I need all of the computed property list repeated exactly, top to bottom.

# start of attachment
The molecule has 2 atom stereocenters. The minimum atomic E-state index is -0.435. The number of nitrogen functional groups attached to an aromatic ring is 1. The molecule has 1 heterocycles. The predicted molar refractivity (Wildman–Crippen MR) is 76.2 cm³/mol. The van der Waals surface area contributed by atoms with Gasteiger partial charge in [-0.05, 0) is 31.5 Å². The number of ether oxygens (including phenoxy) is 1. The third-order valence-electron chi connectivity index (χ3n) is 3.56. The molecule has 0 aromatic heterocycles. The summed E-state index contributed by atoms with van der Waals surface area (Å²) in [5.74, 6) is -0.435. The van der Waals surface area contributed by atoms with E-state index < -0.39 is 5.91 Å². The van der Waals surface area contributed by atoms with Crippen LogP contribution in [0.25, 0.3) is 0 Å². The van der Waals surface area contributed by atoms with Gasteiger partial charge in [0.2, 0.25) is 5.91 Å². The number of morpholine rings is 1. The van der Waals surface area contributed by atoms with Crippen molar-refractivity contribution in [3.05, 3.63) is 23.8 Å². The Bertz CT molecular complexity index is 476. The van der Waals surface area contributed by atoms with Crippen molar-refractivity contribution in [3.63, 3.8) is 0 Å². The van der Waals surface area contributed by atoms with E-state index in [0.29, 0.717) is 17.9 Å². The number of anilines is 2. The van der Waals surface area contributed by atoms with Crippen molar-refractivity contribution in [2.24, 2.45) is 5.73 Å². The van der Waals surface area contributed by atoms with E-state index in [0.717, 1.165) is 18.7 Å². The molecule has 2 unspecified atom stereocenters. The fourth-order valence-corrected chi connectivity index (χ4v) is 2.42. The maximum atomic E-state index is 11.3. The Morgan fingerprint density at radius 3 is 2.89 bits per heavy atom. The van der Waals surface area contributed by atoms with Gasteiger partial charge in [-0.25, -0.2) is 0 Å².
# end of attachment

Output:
The molecule has 2 atom stereocenters. The minimum atomic E-state index is -0.435. The number of nitrogen functional groups attached to an aromatic ring is 1. The molecule has 1 heterocycles. The predicted molar refractivity (Wildman–Crippen MR) is 76.2 cm³/mol. The van der Waals surface area contributed by atoms with Gasteiger partial charge in [-0.05, 0) is 31.5 Å². The number of ether oxygens (including phenoxy) is 1. The third-order valence-electron chi connectivity index (χ3n) is 3.56. The molecule has 0 aromatic heterocycles. The summed E-state index contributed by atoms with van der Waals surface area (Å²) in [5.74, 6) is -0.435. The van der Waals surface area contributed by atoms with E-state index < -0.39 is 5.91 Å². The van der Waals surface area contributed by atoms with Crippen LogP contribution in [0.25, 0.3) is 0 Å². The van der Waals surface area contributed by atoms with Gasteiger partial charge in [0.2, 0.25) is 5.91 Å². The number of morpholine rings is 1. The van der Waals surface area contributed by atoms with Crippen molar-refractivity contribution in [3.05, 3.63) is 23.8 Å². The Bertz CT molecular complexity index is 476. The van der Waals surface area contributed by atoms with Crippen molar-refractivity contribution in [3.63, 3.8) is 0 Å². The van der Waals surface area contributed by atoms with E-state index in [0.29, 0.717) is 17.9 Å². The number of anilines is 2. The van der Waals surface area contributed by atoms with Crippen molar-refractivity contribution in [2.24, 2.45) is 5.73 Å². The van der Waals surface area contributed by atoms with E-state index in [0.717, 1.165) is 18.7 Å². The molecule has 2 unspecified atom stereocenters. The fourth-order valence-corrected chi connectivity index (χ4v) is 2.42. The maximum atomic E-state index is 11.3. The Morgan fingerprint density at radius 3 is 2.89 bits per heavy atom. The van der Waals surface area contributed by atoms with Gasteiger partial charge in [-0.25, -0.2) is 0 Å².